AGNES Visits Students at MGH and Harvard Medical School
AGNES, the MIT AgeLab’s Age Gain Now Empathy System, is a suit designed to help professionals better understand some of the physical challenges associated with aging. This empathy tool was developed by AgeLab researchers and students, designers, and an occupational therapist to approximate some of the more common physical changes related to motor, vision, flexibility, dexterity, and strength that may occur with older age. AGNES has been used in retail, public transportation, the home, community, automobile, workplace and other environments, and also has appeared in a variety of public media.
On January 31st and February 2nd, AgeLab researchers Alexa Balmuth, Sophia Ashebir and Taylor Patskanick demonstrated AGNES to students at Massachusetts General Hospital and Harvard Medical School, respectively.
At MGH, a group of 70 physical therapy students used AGNES to practice rehabilitative exercises and to experiment with daily tasks such as opening medication bottles and navigating websites. They reflected on how their experiences with AGNES might inform how they relate to their patients, and discussed differences between pathological and normal aging changes to the body – such as, in the latter case, changes in range of motion vision, balance, and muscle loss.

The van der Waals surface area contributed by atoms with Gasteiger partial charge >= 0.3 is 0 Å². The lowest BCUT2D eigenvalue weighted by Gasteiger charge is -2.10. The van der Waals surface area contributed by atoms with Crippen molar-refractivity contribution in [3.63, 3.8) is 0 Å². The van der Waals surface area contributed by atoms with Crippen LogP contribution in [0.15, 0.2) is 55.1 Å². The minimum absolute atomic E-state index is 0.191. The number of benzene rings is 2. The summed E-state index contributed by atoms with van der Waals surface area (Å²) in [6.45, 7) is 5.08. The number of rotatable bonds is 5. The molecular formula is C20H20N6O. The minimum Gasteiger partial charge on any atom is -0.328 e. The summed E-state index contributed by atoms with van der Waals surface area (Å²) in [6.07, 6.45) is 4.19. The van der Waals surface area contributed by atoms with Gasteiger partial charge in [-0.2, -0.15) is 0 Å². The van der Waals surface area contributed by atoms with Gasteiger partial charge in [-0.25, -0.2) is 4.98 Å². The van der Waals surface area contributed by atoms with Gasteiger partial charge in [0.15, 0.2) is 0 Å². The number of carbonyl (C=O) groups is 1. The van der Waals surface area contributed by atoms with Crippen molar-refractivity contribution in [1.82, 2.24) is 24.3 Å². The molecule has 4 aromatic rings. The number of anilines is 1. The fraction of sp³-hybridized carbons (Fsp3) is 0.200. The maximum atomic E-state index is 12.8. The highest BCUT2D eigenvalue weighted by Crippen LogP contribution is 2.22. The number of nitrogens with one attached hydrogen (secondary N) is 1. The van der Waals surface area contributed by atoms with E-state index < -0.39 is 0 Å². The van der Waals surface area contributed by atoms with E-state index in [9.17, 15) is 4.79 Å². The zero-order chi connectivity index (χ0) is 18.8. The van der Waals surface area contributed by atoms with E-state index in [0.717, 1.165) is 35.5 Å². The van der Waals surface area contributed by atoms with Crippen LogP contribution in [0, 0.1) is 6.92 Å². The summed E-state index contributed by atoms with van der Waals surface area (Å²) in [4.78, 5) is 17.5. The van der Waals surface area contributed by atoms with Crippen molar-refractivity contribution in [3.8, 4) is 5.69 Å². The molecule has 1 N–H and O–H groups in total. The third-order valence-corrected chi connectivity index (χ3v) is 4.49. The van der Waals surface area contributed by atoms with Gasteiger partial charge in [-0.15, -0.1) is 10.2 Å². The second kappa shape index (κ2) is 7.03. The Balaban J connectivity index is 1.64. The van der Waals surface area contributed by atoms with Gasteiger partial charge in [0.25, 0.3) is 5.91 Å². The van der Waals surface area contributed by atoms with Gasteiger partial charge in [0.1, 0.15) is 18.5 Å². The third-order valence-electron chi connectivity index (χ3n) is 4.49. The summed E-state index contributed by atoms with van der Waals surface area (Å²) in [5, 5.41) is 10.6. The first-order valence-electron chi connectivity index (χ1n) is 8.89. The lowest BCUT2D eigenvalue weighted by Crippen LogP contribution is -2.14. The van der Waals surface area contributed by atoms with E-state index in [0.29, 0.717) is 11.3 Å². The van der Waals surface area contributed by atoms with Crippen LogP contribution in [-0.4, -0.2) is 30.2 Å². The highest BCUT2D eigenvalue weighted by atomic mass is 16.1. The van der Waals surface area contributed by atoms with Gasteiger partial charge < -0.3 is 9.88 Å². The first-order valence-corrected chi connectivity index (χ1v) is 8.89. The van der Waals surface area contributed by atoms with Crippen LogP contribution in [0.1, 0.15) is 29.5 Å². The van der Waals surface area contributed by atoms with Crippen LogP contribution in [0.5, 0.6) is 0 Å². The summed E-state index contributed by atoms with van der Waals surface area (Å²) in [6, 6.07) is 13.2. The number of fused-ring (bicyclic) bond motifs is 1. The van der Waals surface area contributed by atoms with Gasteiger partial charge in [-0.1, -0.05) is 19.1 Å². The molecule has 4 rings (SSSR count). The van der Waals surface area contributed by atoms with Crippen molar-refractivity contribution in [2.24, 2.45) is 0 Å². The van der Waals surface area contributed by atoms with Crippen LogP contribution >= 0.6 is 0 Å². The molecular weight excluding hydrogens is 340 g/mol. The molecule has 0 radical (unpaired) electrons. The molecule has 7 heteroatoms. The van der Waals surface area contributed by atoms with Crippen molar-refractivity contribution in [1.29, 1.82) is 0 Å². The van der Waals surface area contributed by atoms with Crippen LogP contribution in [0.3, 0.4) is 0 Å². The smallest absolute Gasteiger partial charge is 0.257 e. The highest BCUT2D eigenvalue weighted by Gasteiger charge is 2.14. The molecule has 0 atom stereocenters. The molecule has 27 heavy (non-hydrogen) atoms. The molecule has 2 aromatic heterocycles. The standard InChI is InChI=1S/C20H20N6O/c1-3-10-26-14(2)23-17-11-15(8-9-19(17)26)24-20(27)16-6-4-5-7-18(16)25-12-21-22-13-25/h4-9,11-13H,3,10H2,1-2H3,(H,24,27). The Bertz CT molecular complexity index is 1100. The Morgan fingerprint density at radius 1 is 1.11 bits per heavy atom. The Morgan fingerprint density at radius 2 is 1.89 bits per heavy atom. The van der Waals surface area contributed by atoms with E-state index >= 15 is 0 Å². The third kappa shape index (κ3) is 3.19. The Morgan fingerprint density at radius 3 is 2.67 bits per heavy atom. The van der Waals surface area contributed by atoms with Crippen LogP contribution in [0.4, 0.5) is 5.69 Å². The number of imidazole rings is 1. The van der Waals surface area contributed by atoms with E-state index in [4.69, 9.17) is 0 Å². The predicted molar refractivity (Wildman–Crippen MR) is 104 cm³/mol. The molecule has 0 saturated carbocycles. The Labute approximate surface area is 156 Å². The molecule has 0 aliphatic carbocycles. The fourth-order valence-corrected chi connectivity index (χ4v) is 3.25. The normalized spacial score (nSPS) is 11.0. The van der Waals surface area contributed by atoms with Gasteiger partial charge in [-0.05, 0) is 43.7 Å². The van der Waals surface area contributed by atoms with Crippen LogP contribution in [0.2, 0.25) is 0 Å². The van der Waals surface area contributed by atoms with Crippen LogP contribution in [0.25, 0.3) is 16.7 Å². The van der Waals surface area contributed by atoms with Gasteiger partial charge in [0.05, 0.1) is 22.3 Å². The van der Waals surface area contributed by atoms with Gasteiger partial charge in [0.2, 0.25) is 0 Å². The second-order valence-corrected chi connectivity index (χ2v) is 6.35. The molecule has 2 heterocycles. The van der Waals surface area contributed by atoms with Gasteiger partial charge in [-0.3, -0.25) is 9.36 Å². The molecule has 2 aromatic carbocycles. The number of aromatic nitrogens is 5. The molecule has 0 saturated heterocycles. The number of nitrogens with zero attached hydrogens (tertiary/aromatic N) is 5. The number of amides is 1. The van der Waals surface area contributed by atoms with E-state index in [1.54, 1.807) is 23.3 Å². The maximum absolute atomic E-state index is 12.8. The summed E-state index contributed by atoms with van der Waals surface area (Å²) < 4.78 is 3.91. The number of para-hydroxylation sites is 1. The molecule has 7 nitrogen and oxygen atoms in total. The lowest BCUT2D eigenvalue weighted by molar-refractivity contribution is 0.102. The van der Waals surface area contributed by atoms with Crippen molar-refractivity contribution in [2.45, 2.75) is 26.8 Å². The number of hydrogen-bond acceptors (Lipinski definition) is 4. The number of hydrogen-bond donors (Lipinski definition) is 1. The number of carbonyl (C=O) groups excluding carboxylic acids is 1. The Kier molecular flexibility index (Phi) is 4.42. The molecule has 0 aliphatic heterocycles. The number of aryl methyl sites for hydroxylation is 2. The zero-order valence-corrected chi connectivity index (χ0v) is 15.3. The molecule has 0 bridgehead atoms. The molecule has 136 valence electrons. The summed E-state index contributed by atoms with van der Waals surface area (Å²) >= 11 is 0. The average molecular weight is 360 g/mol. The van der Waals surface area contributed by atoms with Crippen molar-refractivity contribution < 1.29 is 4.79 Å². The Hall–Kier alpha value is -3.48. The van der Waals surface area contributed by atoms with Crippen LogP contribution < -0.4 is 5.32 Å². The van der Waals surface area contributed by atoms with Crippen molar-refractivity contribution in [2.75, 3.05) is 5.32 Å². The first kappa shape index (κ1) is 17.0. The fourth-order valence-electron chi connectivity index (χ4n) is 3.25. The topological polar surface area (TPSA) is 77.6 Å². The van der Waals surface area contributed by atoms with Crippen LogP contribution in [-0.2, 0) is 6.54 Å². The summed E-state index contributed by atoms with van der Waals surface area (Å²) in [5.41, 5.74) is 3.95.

At Harvard Medical School, the researchers presented to medical students who were part of the school’s geriatric and palliative care interest group. They gave a talk on AGNES and the tool’s applications before inviting an audience member to try on AGNES and attempt sitting down, standing up, picking up items from the floor, and more. Attendees engaged in a conversation about how the AGNES experience mirrors, or differs from, their own past experiences working with older adults, and how the suit may provide insight for rising medical professionals.
In their conversations with students, the AgeLab team also received feedback for how the suit could be adjusted to better capture the aging experience, such as modifying lumbar flexibility, dorsiflexion, and hearing.